Ok, that was going to be my suggestion...simply have a preliminary ceremony with all the formalities of a marriage except the legal ones. Although it is a bit deceptive, mother would never know and it would allow for her to witness a ceremony.
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But in order to bifurcate the divorce action, assuming your soon to be ex agrees, you can write a stipulation and order stating that you both agree to terminate your marital status but leave the other legal issues to be decided in the future. Then you would have to prepare the required California Judicial Council forms, including forms FL-130: Appearance, Stipulations and Waivers; FL-170: Declaration for Default or Uncontested Dissolution or Legal Separation; FL-180: Judgment and FL-190: Notice of Entry of Judgment. Submit your completed forms to the clerk's offuce at the California court where you have your pending dissolution case.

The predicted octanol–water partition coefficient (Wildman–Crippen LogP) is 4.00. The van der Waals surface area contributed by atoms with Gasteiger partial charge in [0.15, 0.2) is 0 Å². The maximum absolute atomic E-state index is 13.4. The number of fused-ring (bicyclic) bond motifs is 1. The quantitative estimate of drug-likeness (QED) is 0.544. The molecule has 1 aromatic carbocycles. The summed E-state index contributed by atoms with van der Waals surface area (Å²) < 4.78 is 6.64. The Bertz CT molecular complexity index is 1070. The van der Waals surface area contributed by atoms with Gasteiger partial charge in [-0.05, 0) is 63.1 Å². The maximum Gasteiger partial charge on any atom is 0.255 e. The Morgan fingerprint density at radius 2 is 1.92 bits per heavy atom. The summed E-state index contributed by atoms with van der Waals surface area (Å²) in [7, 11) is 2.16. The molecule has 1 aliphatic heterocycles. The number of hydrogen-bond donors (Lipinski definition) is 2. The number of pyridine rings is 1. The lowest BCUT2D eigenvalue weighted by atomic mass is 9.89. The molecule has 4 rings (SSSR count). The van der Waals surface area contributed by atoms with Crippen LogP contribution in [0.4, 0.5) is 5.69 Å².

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Then you would have to prepare Form FL-301: Notion of Motion, which is a cover sheet identifying the legal issues in your request to the court. Attach your completed Form FL-315 to XXXXX
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If you have not already provided your spouse with the financial documents required at the beginning of a divorce case in California, such as FL-140: Declaration of Disclosure and your completed Schedule of Assets and Debts, then you would need to prepare these documents. Include copies of these financial documents with your bifurcation forms.